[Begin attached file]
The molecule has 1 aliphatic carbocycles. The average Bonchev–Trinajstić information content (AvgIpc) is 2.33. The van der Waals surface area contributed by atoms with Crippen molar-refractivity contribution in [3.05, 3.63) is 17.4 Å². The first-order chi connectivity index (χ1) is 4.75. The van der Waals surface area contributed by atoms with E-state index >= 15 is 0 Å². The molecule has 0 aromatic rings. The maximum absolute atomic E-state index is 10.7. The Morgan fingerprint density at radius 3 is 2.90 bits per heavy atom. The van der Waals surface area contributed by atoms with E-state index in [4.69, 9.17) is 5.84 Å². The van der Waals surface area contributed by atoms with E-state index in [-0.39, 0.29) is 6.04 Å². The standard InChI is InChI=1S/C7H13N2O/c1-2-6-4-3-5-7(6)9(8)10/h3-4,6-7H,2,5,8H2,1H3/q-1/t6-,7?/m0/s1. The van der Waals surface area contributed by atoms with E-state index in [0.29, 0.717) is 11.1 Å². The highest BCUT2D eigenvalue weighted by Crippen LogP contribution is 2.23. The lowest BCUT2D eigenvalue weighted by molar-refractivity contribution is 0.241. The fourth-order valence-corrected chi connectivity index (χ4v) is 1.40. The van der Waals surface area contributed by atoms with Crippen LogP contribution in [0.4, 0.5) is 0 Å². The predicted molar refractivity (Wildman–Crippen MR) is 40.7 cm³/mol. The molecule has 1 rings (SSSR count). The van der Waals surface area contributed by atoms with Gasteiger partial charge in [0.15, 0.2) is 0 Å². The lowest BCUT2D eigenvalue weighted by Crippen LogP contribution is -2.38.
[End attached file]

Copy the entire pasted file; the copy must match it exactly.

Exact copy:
The molecule has 1 aliphatic carbocycles. The average Bonchev–Trinajstić information content (AvgIpc) is 2.33. The van der Waals surface area contributed by atoms with Crippen molar-refractivity contribution in [3.05, 3.63) is 17.4 Å². The first-order chi connectivity index (χ1) is 4.75. The van der Waals surface area contributed by atoms with E-state index >= 15 is 0 Å². The molecule has 0 aromatic rings. The maximum absolute atomic E-state index is 10.7. The Morgan fingerprint density at radius 3 is 2.90 bits per heavy atom. The van der Waals surface area contributed by atoms with E-state index in [4.69, 9.17) is 5.84 Å². The van der Waals surface area contributed by atoms with E-state index in [-0.39, 0.29) is 6.04 Å². The standard InChI is InChI=1S/C7H13N2O/c1-2-6-4-3-5-7(6)9(8)10/h3-4,6-7H,2,5,8H2,1H3/q-1/t6-,7?/m0/s1. The van der Waals surface area contributed by atoms with E-state index in [0.29, 0.717) is 11.1 Å². The highest BCUT2D eigenvalue weighted by Crippen LogP contribution is 2.23. The lowest BCUT2D eigenvalue weighted by molar-refractivity contribution is 0.241. The fourth-order valence-corrected chi connectivity index (χ4v) is 1.40. The van der Waals surface area contributed by atoms with Crippen LogP contribution in [0.4, 0.5) is 0 Å². The predicted molar refractivity (Wildman–Crippen MR) is 40.7 cm³/mol. The molecule has 1 rings (SSSR count). The van der Waals surface area contributed by atoms with Gasteiger partial charge in [0.15, 0.2) is 0 Å². The lowest BCUT2D eigenvalue weighted by Crippen LogP contribution is -2.38.